Sam Sanders

Sam has worked at Vermont Public Radio since October 1978 in various capacities â

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DAVID GREENE, HOST:

I'm David Greene in Des Moines, Iowa, at Smokey Row, a coffeehouse in Des Moines.

Renee, you should really see this. It is - I mean it is hundreds of people, I think, just packed in here.

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Since 1972, Iowa has held the first presidential nominating contests in the country. Over the years, the Iowa caucuses have grown in size, scope and importance, sometimes launching underdogs to the presidency or upsetting established political juggernauts.

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Presidential candidate Sen. Bernie Sanders of Vermont took a walking tour Tuesday of Sandtown, the Baltimore neighborhood rocked by riots after the death of Freddie Gray while in police custody earlier this year. But perhaps the most newsworthy comments came from Sanders and his press secretary, Symone Sanders (no relation), after the tour was complete.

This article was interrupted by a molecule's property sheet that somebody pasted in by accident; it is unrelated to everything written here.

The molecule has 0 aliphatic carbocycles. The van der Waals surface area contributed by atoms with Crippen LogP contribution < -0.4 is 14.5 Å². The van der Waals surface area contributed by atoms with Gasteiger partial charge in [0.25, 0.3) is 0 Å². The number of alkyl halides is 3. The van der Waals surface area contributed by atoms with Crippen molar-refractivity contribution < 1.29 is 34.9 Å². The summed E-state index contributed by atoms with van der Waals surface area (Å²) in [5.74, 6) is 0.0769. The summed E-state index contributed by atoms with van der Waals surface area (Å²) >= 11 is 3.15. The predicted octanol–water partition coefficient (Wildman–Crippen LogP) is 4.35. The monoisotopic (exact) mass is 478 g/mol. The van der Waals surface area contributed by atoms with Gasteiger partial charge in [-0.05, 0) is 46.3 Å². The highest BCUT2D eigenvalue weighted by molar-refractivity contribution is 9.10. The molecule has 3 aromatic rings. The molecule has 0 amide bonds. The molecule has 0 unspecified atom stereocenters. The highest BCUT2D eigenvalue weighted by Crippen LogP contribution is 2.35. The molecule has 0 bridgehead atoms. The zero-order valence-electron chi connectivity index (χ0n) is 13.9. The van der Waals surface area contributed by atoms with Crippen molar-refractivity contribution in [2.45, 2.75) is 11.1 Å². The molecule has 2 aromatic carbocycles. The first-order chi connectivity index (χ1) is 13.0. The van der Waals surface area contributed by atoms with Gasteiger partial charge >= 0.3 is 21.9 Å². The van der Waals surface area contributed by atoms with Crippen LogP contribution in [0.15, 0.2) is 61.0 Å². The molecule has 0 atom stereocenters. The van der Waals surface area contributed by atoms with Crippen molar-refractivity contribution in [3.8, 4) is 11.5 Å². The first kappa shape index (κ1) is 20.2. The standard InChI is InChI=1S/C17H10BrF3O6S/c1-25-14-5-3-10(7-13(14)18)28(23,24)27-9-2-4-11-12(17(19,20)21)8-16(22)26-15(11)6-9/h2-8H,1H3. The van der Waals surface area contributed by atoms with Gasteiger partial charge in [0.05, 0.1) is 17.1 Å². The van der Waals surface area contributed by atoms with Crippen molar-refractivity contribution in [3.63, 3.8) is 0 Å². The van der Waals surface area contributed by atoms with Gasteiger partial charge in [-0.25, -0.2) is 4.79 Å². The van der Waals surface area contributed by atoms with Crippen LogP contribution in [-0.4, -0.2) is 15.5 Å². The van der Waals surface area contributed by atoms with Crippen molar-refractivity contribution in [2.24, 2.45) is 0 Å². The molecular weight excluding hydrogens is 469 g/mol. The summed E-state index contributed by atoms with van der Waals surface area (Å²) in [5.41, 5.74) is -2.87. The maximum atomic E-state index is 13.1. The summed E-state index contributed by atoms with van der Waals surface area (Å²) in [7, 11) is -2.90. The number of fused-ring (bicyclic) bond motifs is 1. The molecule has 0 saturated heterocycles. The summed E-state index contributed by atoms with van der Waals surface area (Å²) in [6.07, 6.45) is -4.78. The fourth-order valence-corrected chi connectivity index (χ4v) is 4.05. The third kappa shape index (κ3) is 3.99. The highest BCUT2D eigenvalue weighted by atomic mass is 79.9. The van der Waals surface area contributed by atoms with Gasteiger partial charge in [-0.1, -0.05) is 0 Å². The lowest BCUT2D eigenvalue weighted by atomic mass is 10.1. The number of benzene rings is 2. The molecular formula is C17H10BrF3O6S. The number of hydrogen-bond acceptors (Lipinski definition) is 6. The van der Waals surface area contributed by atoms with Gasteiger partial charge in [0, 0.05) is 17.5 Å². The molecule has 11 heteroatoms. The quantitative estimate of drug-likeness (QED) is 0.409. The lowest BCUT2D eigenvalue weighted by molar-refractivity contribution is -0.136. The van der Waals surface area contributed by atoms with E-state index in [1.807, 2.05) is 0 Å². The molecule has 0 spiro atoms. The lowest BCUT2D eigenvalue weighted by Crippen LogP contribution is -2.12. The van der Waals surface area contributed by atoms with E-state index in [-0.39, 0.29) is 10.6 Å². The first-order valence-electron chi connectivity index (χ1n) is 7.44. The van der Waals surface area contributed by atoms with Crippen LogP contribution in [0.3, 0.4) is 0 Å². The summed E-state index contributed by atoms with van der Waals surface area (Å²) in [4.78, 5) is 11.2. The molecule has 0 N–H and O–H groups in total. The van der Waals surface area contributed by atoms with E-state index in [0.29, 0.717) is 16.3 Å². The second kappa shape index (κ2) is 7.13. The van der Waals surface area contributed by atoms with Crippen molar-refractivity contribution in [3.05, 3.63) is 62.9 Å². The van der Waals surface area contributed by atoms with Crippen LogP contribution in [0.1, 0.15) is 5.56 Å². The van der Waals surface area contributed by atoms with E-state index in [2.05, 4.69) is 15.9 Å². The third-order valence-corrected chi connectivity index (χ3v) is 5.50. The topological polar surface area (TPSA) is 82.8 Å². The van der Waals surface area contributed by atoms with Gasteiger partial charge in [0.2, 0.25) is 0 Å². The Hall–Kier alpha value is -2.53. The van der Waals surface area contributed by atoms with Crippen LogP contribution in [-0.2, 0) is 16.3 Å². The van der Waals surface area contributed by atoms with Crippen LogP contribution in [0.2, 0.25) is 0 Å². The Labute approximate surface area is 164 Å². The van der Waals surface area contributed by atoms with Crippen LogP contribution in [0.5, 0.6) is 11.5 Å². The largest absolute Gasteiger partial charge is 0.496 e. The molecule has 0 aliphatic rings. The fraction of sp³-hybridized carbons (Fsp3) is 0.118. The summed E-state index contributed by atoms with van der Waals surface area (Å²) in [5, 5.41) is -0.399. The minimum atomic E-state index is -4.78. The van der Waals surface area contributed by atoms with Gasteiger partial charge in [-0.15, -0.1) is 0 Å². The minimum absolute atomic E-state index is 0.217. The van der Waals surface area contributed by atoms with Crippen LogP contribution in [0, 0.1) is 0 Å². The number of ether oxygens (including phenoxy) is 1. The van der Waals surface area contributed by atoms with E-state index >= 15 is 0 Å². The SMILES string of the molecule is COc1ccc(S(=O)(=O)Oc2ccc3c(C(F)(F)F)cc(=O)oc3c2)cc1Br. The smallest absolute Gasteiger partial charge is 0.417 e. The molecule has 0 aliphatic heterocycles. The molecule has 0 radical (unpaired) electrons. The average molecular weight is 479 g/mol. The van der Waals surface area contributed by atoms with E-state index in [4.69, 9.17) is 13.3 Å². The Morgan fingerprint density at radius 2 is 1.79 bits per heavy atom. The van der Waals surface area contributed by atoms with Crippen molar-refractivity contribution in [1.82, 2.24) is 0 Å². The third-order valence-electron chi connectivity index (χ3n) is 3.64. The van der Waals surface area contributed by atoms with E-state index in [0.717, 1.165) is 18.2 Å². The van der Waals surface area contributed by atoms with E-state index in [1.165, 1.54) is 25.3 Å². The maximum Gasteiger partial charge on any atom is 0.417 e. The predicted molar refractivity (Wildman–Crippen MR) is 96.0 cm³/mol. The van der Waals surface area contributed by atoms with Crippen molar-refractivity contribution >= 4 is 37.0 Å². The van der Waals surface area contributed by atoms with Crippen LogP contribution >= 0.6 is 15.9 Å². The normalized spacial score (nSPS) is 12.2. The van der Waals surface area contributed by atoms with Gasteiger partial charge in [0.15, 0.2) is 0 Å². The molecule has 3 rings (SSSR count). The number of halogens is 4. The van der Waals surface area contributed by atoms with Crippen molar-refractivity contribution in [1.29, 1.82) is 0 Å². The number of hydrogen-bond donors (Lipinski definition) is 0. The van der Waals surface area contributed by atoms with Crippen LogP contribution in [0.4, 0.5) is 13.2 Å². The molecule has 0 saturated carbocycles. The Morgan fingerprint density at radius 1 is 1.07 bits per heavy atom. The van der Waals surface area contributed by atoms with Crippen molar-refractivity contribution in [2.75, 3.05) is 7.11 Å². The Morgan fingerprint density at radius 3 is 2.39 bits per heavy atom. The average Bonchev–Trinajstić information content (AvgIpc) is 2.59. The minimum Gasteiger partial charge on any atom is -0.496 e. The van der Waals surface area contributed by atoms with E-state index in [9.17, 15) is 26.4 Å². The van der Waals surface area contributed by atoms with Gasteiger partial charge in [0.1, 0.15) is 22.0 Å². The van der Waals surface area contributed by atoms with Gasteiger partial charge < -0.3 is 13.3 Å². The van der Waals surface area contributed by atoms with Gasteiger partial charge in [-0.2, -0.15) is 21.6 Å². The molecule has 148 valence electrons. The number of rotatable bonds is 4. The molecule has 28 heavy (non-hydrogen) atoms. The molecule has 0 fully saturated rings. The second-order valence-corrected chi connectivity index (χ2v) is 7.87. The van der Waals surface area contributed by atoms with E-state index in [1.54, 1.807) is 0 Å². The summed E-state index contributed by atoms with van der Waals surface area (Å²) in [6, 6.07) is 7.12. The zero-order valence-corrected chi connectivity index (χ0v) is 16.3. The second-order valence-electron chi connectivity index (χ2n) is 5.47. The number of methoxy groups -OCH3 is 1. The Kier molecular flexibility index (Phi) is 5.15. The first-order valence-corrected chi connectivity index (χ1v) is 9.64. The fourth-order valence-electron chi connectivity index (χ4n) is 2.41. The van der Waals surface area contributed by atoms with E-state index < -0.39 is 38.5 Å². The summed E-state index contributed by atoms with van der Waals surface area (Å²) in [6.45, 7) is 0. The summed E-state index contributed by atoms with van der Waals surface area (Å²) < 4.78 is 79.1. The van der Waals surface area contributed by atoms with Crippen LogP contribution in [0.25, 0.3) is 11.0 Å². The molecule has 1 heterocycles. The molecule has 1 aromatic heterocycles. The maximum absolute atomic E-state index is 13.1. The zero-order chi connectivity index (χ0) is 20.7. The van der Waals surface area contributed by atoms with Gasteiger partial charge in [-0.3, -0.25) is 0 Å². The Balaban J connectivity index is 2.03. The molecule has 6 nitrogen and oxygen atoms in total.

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ARI SHAPIRO, HOST:

Socialism can mean different things to different people, and as NPR's Sam Sanders reports, that perception depends a lot on your age.

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RENEE MONTAGNE, HOST:

And a mega-church near Dallas invited every presidential candidate, Democrat and Republican, to a forum on faith and politics yesterday. Six showed up. NPR's Sam Sanders was there too and has this report.

A few hours before the start of this week's Democratic presidential debate in Las Vegas, the tweets started to pour in.

They all had the same, strange hashtag: #FeelTheChafe, a reference to the #FeelTheBern Bernie Sanders supporters were using to rally around their candidate. But it had a snarky twist for Lincoln Chafee, the former Rhode Island governor and senator, who's been, so far, a much less popular presidential candidate.

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